This book reviews the literature on decentralised land governance in Southern Africa, highlighting key issues and challenges of ‘land governance from below’.
This rereviews the literature on decentralised land governance in Southern Africa, highlighting key issues and challenges of ‘land governance from below’. The case studies illuminate decentralised land governance practices and outcomes, as located in the social, legislative and institutional contexts of Botswana, Madagascar and Mozambique.
Government has been implementing the Land Resettlement Programme for over twenty four (24) years, focusing mainly on land resettlement for agricultural purposes without a comprehensive policy and legal framework. This has caused a number of challenges including lack of a coordination mechanism at higher level of Government in the implementation of the land resettlement programme, land disputes and low levels of infrastructure development and service provision in the resettlement schemes.
Guam’s indigenous people have endured centuries of hostilities
HAGATNA, Guam — The threatened missile attack by North Korea on Guam has prompted calls for peace from the island’s indigenous people, who are weary of yet another conflict after enduring centuries of hostilities.
About one-third of the U.S. territory’s 160,000 people identify as Chamorro, the indigenous group that is believed to have migrated to Guam from Indonesia and the Philippines an estimated 3,500 to 4,000 years ago. It is believed to be one of the world’s first seaward migrations.
This paper explores the politics of ‘customary’ land tenure, land reform, and traditional leaders in Zambia. In Zambia, as elsewhere in Southern Africa, the government at the behest of donors has implemented market-based tenure reform legislation. This legislation aims to improve the security of land tenure and to promote development through investment. The paper shows how complex, indeterminate, and contentious this tenure reform has been on the ground – particularly in relation to the 94 per cent of Zambian land that is held in ‘customary’ tenure.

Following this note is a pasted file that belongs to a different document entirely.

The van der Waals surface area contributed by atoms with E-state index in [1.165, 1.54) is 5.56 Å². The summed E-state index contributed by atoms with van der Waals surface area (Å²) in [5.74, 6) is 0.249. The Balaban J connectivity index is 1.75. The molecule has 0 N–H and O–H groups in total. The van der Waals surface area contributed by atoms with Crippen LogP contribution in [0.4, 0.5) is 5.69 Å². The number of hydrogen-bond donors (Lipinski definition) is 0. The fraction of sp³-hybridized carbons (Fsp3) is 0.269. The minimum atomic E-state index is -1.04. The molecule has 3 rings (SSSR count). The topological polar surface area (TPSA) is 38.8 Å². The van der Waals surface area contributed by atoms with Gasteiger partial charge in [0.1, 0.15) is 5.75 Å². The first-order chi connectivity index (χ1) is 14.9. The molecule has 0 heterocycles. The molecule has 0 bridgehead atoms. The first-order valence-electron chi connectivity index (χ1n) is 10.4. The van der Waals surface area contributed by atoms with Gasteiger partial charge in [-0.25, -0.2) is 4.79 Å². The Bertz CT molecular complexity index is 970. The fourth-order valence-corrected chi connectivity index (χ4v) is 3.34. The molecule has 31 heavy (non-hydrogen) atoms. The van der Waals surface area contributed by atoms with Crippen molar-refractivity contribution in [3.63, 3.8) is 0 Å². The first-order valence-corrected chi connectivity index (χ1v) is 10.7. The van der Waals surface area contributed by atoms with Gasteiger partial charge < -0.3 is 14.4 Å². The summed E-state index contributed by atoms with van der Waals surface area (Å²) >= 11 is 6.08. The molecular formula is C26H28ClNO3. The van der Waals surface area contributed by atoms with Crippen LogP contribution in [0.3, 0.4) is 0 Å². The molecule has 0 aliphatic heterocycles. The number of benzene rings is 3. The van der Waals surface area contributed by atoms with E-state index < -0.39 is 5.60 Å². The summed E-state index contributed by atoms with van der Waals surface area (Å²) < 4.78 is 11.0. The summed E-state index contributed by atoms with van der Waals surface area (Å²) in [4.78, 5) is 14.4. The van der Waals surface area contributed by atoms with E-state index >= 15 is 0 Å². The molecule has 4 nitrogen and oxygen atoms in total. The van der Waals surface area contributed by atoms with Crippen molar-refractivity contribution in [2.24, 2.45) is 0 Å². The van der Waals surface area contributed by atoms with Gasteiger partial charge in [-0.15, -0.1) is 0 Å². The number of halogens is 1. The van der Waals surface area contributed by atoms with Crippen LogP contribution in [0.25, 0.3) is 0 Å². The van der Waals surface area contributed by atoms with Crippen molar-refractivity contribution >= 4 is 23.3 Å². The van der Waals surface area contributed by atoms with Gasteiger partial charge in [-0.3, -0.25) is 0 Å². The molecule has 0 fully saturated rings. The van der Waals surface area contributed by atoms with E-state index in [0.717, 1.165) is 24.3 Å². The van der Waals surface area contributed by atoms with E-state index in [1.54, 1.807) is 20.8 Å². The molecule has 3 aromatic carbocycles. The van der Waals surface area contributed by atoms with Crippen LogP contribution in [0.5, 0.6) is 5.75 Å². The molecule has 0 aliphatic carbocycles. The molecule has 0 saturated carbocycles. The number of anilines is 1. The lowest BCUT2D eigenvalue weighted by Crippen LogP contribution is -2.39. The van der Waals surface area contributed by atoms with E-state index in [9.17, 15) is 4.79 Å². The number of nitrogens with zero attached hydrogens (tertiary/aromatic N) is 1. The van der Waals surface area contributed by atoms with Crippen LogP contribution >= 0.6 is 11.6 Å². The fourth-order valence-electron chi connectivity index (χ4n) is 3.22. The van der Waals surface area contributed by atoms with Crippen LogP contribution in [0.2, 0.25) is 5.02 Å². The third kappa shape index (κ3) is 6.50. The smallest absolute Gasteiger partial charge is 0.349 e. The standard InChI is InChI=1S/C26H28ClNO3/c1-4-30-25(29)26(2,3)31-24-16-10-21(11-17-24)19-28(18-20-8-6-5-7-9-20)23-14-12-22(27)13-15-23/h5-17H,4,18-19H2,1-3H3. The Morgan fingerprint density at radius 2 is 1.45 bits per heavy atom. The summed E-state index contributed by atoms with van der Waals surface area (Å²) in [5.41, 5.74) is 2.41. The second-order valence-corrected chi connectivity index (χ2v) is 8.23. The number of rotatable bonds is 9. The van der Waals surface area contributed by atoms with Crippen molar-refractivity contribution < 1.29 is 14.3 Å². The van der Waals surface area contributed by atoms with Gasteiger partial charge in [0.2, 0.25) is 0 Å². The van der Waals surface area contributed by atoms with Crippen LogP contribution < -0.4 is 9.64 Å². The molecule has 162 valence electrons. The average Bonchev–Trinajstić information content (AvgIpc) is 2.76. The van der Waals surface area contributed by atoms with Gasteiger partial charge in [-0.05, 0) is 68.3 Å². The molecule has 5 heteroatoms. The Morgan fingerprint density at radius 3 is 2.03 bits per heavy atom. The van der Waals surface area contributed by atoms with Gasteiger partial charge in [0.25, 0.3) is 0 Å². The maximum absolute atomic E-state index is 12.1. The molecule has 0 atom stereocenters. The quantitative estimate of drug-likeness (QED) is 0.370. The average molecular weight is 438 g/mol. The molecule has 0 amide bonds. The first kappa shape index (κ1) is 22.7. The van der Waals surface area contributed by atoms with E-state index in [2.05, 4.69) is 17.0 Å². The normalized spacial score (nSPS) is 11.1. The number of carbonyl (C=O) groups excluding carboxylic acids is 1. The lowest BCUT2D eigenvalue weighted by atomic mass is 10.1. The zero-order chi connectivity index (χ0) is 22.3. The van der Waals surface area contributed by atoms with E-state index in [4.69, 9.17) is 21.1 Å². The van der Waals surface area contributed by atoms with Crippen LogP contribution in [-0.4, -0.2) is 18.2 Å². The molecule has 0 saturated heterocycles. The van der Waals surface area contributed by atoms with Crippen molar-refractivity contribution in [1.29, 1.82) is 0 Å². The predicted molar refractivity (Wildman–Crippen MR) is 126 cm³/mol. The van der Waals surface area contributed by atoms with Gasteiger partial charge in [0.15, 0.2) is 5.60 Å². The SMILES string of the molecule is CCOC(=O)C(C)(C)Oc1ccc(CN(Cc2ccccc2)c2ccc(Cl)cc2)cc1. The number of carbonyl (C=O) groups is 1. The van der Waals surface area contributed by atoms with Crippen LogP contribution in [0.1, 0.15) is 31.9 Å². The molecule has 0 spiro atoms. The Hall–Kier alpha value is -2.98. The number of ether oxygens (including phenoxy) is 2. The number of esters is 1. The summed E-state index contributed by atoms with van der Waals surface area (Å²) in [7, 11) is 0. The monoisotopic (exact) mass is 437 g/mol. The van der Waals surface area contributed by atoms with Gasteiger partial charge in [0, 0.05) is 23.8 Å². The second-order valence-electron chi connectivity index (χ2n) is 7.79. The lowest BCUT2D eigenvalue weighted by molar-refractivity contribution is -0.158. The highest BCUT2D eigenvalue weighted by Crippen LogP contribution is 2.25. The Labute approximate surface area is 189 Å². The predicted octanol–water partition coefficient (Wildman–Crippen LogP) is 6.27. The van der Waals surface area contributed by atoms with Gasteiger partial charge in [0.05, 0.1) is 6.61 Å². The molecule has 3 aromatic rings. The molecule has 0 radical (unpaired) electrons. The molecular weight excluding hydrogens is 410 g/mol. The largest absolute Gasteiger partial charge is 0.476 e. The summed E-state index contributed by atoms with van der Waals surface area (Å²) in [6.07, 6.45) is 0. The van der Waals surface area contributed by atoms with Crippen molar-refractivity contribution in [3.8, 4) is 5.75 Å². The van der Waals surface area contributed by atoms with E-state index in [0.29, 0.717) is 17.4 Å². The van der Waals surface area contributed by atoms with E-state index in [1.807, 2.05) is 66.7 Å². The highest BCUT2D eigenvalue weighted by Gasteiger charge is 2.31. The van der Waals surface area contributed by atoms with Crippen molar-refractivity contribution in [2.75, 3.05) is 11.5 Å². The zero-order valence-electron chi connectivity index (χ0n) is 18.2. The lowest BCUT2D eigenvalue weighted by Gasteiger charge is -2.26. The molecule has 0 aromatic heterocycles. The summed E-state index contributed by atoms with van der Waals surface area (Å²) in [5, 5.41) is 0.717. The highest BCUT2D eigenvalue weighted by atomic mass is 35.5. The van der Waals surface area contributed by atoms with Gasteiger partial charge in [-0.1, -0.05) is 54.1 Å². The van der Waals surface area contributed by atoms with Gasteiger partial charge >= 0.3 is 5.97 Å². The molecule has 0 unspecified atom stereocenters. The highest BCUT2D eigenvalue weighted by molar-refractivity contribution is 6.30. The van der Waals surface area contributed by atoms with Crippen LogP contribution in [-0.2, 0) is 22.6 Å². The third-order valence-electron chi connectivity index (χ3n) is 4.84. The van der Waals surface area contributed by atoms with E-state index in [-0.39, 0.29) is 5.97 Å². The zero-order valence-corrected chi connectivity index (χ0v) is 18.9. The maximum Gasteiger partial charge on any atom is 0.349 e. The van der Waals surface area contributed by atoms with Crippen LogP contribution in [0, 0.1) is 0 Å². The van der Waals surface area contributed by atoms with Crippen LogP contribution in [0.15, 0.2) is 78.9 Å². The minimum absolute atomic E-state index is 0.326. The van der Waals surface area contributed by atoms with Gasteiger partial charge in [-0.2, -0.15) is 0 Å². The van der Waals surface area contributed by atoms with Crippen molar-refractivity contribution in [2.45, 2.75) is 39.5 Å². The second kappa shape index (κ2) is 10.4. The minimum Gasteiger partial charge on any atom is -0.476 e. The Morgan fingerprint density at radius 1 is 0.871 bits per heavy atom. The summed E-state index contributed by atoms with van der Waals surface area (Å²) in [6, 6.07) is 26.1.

In their quest for economic development through increased private investment, many developing countries are reformulating land policies to pave way for the transformation of communal land rights into private property. However, these customary land reform efforts have often been frustrated by indigenous people who feel such proposals threaten rural livelihoods and undermine the traditional political structures. Most of the research on this subject has focused on whether, how and/or to what extent the objectives of land reforms (e.g.
The purpose of the research is to: 1) investigate the interpretation of the sections in the Lands Act of 1995 that provide for the statutory recognition on one hand, and conversion of customary land, on the other; and 2) discuss the effects of the said sections on customary landholders. Methodologically, qualitative methods (largely in-depth interviews) were used to conclude that governments in sub-Sahara Africa are the architects of tenure insecurity because they (knowingly or otherwise) enact laws that are contradictory or conflicting in nature.